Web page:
Friday, 4 May 2018

HOMO DEUS by Yuval Noah Harari @harari_yuval

4 out of 5 stars

On Amazon UK
On Goodreads



How I discovered this book: Amazon browse; I'd listened to some of it on audio book and read the brilliant Sapiens, so this was the logical next step.

Genre: non-fiction, anthropology, philosophy, history, sociology, etc etc....

For the first time in history, more people die from eating too much than from eating too little, more die from old age than from infectious diseases, and more people commit suicide than are killed by soldiers, terrorists and criminals combined.

Something to think about, for sure.  If Sapiens is how we got to where we are now, Homo Deus is about where we are (possibly) going.  Now that we can cure most ills and prolong life, now that the nuclear age has removed the threat of war on the scale of those of the first half of the 20th century, man is now engaged in the pursuit of ultimate happiness that will remain forever out of our reach, for we are biologically wired never to be satisfied. Harari slips in the Buddhist viewpoint, that in order to attain happiness we actually need to slow down the relentless pursuit of pleasant sensations (via food, drink, drugs, new cars, great holidays, more sex, etc., etc.).  The following paragraph, however, is the idea around which much of this book is based:

For 4 billion years natural selection has been tweaking and tinkering with {our} bodies, so that we have gone from amoeba to reptiles to mammals to Sapiens.  Yet there is no reason to think that Sapiens is the last station.  Relatively small changes  in genes, hormones and neutrons were enough to transform Homo Erectus - who could produce nothing more impressive than flint knives - into Homo Sapiens, who produces spaceships and computers.  Who knows what might be the outcome of a few more changes to our DNA, hormonal system or brain structure?

Homo Deus discusses the collapse of theist and monotheist religions and the principals of humanism at some length, explores the religion of the future (Dataism), and discusses at an even greater length whether the 'self' actually exists or if all organisms are nothing more than algorithms, and if we might, eventually, produce the 'super-human', as technology advances at a speed so great that already a thirty-year-old can say to a child that the world was a different place when he was young.  There are some areas of the book I found fascinating and gave me much upon which to ponder, but in other areas I found it a little repetitive, with laboured points, and, once or twice, thought that Harari had shown a one-sided view of instances just to enforce his argument.

I read a novel a couple of months back called The Happy Chip, about a chip inserted into the brain that would assess what experience/item of food, etc., the individual needed to attain most pleasure (the pursuit of happiness).  In my review I remarked that I was sure this technology already existed.  After reading Home Deus, I now know that it is but a drop in the ocean.  Facebook possesses an algorithm that can correctly assess a user's needs and desires more accurately than his or her own family and friends (proven in tests), simply by viewing all the user's 'likes' on the site.  This information can be sold to retail companies and even politicians; the latter can then learn how best to influence the undecided.  Scary, huh?  Google predicts trends from the keywords picked up in our emails.  In a time when a large proportion of jobs can be done by automaton (and a frightening amount of them have a more than 80% chance of this happening within the next ten years), 'our personal data is probably the most valuable resource humans still have to offer, and we are giving it away to the tech giants in exhange for email services and funny cat videos'.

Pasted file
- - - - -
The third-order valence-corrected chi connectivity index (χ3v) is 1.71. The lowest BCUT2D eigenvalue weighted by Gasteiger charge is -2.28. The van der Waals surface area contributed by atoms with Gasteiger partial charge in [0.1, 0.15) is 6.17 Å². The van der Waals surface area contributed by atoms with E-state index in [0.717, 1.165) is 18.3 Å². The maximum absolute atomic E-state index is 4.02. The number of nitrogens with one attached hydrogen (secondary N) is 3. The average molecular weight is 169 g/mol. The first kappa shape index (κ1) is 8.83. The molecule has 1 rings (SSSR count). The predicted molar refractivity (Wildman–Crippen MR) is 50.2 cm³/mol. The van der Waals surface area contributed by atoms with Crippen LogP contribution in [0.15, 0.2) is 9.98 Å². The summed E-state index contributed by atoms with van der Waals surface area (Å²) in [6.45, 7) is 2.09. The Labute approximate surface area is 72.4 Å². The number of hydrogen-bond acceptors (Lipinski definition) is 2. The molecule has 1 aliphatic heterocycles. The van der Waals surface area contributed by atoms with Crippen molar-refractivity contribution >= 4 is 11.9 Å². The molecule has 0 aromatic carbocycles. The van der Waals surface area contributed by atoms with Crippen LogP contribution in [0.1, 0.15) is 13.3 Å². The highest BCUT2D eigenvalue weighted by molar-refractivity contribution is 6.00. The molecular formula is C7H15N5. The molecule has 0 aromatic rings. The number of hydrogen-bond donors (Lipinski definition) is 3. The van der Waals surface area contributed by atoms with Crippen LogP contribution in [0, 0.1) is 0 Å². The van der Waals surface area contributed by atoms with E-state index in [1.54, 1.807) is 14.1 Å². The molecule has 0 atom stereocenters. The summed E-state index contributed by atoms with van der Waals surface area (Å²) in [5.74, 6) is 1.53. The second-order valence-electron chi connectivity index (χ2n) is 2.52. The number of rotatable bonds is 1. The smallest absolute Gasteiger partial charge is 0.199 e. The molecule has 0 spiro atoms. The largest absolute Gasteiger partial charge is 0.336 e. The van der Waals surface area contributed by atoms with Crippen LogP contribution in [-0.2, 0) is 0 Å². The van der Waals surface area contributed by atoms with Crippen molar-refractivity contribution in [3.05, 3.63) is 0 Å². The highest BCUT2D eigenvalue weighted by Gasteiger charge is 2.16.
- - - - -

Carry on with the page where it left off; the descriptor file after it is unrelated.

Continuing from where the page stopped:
'The result will not be an Orwellian police state... The individual will not be crushed by Big Brother; it will disintegrate from within'.  The question is what will happen to all those people whose jobs can be done a hundred times more efficiently and cheaply by robots or computer programmes.  In the twentieth century, heads of nations needed soldiers and workers for wars and industry, so they improved living conditions and medicine for the masses, but what will happen when the masses are no longer needed?  

Years ago, I read somewhere that to be born in Western society in the second half of the 20th century made us the luckiest people in the history of the world.  If Harari's suggestions (and he does say they are possibilities, not prophecies) come to pass, I think that will remain the case.  My reaction to all I read is the one displayed by many when they learn these possibilities: I'm glad I won't be around to see it.

There's a section that discusses whether or not animals have a similar consciousness to humans, details tests that have proved that their emotional needs are very much like our own, and describes many of the abhorrent practices of the animal agriculture industry in such a way that I imagine many will consider changing to a plant-based diet once they've read it.  It was worth reading the book just for this reminder, but it's definitely worth reading anyway, even though it's repetitive to the point of being slightly rambling in a few areas, and not as well-structured as Sapiens.


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